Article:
• Other health impairment
  • Speech impairment
  • Traumatic brain injury
  • Visual impairment


To receive special education services, a child must meet specific criteria defined by the Texas Education Agency (TEA).  Usually an adult close to the child will notice signs that indicate a possible disability.  Perhaps the child doesn’t respond to sounds, indicating an auditory impairment.  Perhaps the child is lagging behind his peers in motor skills like grasping, crawling or walking.  At this point, the parent or doctor may contact the neighborhood school for assistance.

Each school has a Student Support Team which reviews all information and, if appropriate, refers the student for a Full Individual Evaluation (FIE).  Special education staff administers appropriate assessment to obtain specific information about the child’s strengths and needs.  An Admission, Review and Dismissal (ARD) committee will then review all of the available data, and determine whether a child qualifies for services.  This committee, which includes the parent, administrator, special education teacher, regular education teacher, assessment specialist, and other staff familiar with the student’s needs, makes all decisions concerning the educational program/services of a student referred to or receiving special education support.


ARD is an acronym for the Admission, Review and Dismissal committee.  This committee, which includes the parent, administrator, teacher, and other staff familiar with the student’s needs, makes all decisions concerning the educational program/services of a student referred to or receiving special education support.

Dyslexia & Dysgraphia

Physical and Occupational Therapists

Section 504


The Rehabilitation Act of 1973, commonly known in the schools as “Section 504,” is a federal law passed by the United States Congress with the purpose of prohibiting discrimination against disabled persons who may participate in, or receive benefits from, programs receiving federal financial assistance.  In the public schools specifically, §504 applies to ensure that eligible disabled students are provided with educational benefits and opportunities equal to those provided to non-disabled students.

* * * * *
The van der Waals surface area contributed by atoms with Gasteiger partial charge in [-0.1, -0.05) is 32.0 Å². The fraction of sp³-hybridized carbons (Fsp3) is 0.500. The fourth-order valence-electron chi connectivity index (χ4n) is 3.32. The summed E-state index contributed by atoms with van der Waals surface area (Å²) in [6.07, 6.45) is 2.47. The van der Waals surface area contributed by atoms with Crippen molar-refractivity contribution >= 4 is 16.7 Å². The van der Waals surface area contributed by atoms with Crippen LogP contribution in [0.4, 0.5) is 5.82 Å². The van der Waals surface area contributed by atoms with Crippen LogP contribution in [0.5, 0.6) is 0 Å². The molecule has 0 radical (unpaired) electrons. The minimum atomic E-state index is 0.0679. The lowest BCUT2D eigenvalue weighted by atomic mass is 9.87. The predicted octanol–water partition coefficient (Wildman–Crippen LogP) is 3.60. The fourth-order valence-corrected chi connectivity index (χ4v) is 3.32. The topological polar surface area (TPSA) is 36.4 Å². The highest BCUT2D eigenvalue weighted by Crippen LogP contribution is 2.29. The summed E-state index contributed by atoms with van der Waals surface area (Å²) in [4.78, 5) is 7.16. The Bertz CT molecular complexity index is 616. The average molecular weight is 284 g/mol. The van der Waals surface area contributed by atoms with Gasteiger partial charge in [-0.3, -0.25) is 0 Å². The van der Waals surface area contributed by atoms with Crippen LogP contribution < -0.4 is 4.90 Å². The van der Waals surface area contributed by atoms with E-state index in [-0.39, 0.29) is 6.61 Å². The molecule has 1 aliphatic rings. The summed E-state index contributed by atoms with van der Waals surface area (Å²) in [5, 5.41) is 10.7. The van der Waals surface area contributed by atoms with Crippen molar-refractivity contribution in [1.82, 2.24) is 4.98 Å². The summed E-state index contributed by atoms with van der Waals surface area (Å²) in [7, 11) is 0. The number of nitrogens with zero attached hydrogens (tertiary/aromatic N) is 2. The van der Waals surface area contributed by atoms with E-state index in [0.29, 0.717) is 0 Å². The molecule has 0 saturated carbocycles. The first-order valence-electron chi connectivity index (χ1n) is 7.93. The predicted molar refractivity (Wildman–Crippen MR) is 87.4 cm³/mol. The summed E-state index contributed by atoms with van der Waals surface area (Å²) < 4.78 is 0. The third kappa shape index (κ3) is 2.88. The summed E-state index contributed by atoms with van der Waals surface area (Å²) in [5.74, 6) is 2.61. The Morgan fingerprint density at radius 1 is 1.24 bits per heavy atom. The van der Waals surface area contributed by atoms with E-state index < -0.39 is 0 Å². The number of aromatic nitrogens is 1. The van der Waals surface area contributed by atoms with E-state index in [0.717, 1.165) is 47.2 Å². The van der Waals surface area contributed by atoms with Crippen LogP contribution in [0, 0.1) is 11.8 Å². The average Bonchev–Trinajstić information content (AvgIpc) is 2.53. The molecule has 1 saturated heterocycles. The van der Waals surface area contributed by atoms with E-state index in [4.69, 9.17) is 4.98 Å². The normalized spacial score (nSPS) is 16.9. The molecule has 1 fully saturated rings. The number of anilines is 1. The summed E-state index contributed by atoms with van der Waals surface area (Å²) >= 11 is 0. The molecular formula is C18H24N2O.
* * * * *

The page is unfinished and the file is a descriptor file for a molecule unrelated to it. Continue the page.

Under §504, a student is considered “disabled” if he or she suffers from a physical oor mental impairment that substantially limits one or more of their major life activities, such as learning, walking, seeing, hearing, breathing, working, and performing manual tasks.  Section 504 also applies to students with a record of having a substantially-limiting impairment, or who are regarded as being disabled even if they are truly not disabled.  Students can be considered disabled, and can receive services under §504, even if they do not qualify for, or receive, special education services.

Special Olympics

Practice Times:

Monday at 6:00-7:00pm….Graham Rockets

Tuesday at 1:00-2:00pm….Jr. High Dogies, Woodland Wildcats, Crestview Stars

Graham Steers will work out during the PE class (1st period)….Monday/Wednesday

Speech/Language Services

Transition Services

Graham ISD provides transition services for eligible students in order to coordinate movement from school to post-school activities such as post-secondary education, vocational assessment and training, employment, college/adult education support, volunteer experience, independent living skills, and links to community agencies.  Please contact Kristina Martin at 940-549-3399 for more information.

The following resources provide more information on transition services in Texas.

Texas Transition and Employment Guide 2014

Texas Transition and Employment Guide Spanish 2014

Info to access the on-line guide

GRAHAM INDEPENDENT SCHOOL DISTRICT  ·  400 Third Street  ·  Graham, TX 76450 Ph: (940) 549-0595 |